Saturday, July 18, 2009

New York City's Bridges: Queensboro Bridge

There are no crossings over the East River for the three miles north of the Williamsburg Bridge until we reach the Queensboro Bridge at Roosevelt Island.

This interesting structure was designed by Gustav Linderthal (Commissioner of Bridges for the City of New York) and completed in 1909. It is a double cantilever truss bridge without drop-in spans. The cantilever arms come together at mid-span over the channels on each side of Roosevelt Island.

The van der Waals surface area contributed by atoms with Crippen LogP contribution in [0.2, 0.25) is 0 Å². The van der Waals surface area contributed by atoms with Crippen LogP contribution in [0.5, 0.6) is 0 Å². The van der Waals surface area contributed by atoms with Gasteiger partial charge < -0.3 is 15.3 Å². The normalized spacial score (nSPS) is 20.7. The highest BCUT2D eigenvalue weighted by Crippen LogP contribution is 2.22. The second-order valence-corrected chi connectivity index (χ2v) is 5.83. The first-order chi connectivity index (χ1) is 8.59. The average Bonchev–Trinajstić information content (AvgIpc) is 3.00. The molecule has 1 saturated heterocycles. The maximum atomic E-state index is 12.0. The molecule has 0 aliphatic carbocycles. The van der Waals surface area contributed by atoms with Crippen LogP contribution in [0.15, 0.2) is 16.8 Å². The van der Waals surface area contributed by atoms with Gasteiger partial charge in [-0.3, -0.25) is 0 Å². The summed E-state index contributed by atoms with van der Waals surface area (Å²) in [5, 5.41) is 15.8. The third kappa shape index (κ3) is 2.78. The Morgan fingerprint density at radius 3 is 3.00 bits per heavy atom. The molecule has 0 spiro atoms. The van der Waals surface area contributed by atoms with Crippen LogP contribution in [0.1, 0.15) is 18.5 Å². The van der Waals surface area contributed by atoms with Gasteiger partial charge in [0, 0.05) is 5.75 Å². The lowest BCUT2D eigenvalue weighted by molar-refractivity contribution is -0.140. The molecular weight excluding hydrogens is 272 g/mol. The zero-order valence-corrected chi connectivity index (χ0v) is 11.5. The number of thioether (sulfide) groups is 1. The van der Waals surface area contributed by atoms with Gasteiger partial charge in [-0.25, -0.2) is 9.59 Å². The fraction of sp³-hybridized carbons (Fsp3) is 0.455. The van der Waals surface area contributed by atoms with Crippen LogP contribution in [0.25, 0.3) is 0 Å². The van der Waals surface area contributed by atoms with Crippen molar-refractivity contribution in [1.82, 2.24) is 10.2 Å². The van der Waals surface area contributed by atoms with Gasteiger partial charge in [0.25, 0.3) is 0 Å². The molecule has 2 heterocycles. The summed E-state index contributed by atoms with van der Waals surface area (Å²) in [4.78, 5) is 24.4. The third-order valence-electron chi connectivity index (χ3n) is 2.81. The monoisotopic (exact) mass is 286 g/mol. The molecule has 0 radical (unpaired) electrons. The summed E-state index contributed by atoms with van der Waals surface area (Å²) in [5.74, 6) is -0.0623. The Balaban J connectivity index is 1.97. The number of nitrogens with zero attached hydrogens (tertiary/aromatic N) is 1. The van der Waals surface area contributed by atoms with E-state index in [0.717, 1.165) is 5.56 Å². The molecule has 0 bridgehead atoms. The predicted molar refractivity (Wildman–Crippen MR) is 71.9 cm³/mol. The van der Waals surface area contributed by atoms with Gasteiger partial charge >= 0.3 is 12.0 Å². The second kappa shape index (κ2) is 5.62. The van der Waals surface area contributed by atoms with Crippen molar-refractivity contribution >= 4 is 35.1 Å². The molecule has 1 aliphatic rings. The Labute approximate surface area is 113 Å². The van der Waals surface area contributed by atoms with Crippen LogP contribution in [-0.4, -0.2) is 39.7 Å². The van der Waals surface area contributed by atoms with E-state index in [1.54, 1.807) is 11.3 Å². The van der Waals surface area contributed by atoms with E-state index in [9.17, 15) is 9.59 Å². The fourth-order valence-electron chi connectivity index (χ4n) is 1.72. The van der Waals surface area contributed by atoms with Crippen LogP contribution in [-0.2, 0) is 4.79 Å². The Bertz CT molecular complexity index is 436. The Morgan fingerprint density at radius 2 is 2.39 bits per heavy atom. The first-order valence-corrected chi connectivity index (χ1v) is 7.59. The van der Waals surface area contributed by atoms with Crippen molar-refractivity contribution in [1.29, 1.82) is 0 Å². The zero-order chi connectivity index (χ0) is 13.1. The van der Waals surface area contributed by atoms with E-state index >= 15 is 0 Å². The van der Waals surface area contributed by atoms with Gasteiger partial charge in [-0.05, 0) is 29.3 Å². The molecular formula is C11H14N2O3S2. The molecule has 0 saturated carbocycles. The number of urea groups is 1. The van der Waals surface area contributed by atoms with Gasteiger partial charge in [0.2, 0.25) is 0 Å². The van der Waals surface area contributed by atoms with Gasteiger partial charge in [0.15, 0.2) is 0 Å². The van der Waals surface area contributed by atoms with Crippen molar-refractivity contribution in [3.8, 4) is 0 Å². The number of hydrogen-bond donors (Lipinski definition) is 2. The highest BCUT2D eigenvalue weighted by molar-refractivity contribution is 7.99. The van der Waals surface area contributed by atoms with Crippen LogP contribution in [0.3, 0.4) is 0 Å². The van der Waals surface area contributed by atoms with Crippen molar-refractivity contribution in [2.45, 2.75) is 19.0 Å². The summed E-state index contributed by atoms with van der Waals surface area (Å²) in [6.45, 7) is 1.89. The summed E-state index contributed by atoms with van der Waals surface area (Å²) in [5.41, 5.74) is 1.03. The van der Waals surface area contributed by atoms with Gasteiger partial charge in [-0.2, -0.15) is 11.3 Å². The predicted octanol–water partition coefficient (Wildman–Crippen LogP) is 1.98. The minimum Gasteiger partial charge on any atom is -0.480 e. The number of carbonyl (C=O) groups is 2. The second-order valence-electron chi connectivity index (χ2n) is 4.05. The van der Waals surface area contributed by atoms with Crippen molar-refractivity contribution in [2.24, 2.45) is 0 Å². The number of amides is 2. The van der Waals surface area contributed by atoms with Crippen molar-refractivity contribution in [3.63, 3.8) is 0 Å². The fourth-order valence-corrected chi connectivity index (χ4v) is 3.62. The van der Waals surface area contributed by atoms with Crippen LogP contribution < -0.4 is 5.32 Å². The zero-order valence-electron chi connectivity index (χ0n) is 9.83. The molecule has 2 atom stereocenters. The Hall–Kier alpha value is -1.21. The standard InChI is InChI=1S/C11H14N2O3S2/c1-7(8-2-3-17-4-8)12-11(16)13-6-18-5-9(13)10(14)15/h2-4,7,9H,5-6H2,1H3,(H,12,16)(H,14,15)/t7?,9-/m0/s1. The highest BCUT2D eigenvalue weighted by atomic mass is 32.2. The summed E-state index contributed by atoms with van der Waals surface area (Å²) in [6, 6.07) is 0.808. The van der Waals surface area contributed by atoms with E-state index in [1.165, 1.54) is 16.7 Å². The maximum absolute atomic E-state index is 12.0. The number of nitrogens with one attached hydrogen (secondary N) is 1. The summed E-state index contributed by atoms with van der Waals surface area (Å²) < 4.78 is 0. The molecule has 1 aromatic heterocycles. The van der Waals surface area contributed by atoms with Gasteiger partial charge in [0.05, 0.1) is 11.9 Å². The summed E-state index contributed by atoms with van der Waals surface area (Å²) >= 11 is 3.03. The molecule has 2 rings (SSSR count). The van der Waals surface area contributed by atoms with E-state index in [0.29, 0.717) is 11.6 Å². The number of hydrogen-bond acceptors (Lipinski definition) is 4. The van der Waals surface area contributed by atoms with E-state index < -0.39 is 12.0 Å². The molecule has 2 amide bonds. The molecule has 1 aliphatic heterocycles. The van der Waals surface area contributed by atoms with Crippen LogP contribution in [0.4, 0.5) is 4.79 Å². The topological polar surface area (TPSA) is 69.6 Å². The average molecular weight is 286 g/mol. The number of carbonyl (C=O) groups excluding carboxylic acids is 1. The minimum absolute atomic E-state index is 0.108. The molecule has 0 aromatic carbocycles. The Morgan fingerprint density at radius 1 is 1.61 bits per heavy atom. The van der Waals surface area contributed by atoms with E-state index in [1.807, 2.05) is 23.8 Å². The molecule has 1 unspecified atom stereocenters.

This bridge had a variety of problems during its construction. A windstorm damaged a span, labor unrest caused delays, and the collapse in 1907 of another cantilever truss structure, the Quebec Bridge stopped construction until the dead and live loads could be reduced on this structure.

Although it is now thought to be a handsome structure, after it was built the bridge's architect, Henry Hornbostel complained, "My God - it's a blacksmith's shop." This complaint that steel bridges are less attractive was common at the beginning of the 20th century and led many cities to prefer reinforced concrete bridges for their river crossings.
Creative Commons License
New York City's Bridges: Queensboro Bridge by Mark Yashinsky is licensed under a Creative Commons Attribution-NonCommercial-ShareAlike 3.0 United States License.

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